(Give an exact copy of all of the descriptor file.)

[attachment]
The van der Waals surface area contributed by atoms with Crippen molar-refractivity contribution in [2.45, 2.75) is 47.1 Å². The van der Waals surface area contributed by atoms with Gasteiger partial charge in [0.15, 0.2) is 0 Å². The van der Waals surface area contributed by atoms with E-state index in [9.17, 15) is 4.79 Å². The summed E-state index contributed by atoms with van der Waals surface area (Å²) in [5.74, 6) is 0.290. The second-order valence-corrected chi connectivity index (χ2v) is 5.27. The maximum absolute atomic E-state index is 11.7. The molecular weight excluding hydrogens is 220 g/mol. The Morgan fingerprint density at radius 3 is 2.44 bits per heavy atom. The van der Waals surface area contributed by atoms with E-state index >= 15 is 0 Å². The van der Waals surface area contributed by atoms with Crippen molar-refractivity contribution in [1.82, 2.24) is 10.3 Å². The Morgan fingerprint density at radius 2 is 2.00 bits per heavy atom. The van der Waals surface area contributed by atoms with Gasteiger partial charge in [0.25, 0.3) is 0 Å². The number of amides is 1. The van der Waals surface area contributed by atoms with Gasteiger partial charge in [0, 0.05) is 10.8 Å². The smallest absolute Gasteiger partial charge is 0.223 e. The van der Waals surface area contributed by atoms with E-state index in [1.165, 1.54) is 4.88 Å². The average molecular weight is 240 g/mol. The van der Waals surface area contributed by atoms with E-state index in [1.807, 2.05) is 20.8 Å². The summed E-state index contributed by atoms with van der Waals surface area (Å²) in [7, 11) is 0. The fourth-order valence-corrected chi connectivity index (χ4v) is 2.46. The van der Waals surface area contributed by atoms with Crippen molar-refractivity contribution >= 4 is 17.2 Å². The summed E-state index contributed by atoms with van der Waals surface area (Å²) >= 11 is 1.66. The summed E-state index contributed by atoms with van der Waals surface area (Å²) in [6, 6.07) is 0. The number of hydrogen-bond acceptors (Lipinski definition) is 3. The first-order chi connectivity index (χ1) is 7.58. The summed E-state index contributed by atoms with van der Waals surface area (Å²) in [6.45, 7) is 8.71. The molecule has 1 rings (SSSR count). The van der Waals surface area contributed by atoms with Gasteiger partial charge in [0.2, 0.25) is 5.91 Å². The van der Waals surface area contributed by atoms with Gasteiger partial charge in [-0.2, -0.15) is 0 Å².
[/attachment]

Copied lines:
The van der Waals surface area contributed by atoms with Crippen molar-refractivity contribution in [2.45, 2.75) is 47.1 Å². The van der Waals surface area contributed by atoms with Gasteiger partial charge in [0.15, 0.2) is 0 Å². The van der Waals surface area contributed by atoms with E-state index in [9.17, 15) is 4.79 Å². The summed E-state index contributed by atoms with van der Waals surface area (Å²) in [5.74, 6) is 0.290. The second-order valence-corrected chi connectivity index (χ2v) is 5.27. The maximum absolute atomic E-state index is 11.7. The molecular weight excluding hydrogens is 220 g/mol. The Morgan fingerprint density at radius 3 is 2.44 bits per heavy atom. The van der Waals surface area contributed by atoms with E-state index >= 15 is 0 Å². The van der Waals surface area contributed by atoms with Crippen molar-refractivity contribution in [1.82, 2.24) is 10.3 Å². The Morgan fingerprint density at radius 2 is 2.00 bits per heavy atom. The van der Waals surface area contributed by atoms with Gasteiger partial charge in [0.25, 0.3) is 0 Å². The number of amides is 1. The van der Waals surface area contributed by atoms with Gasteiger partial charge in [0, 0.05) is 10.8 Å². The smallest absolute Gasteiger partial charge is 0.223 e. The van der Waals surface area contributed by atoms with E-state index in [1.165, 1.54) is 4.88 Å². The average molecular weight is 240 g/mol. The van der Waals surface area contributed by atoms with E-state index in [1.807, 2.05) is 20.8 Å². The summed E-state index contributed by atoms with van der Waals surface area (Å²) in [7, 11) is 0. The fourth-order valence-corrected chi connectivity index (χ4v) is 2.46. The van der Waals surface area contributed by atoms with Crippen molar-refractivity contribution >= 4 is 17.2 Å². The summed E-state index contributed by atoms with van der Waals surface area (Å²) >= 11 is 1.66. The summed E-state index contributed by atoms with van der Waals surface area (Å²) in [6, 6.07) is 0. The number of hydrogen-bond acceptors (Lipinski definition) is 3. The first-order chi connectivity index (χ1) is 7.58. The summed E-state index contributed by atoms with van der Waals surface area (Å²) in [6.45, 7) is 8.71. The molecule has 1 rings (SSSR count). The van der Waals surface area contributed by atoms with Gasteiger partial charge in [0.2, 0.25) is 5.91 Å². The van der Waals surface area contributed by atoms with Gasteiger partial charge in [-0.2, -0.15) is 0 Å².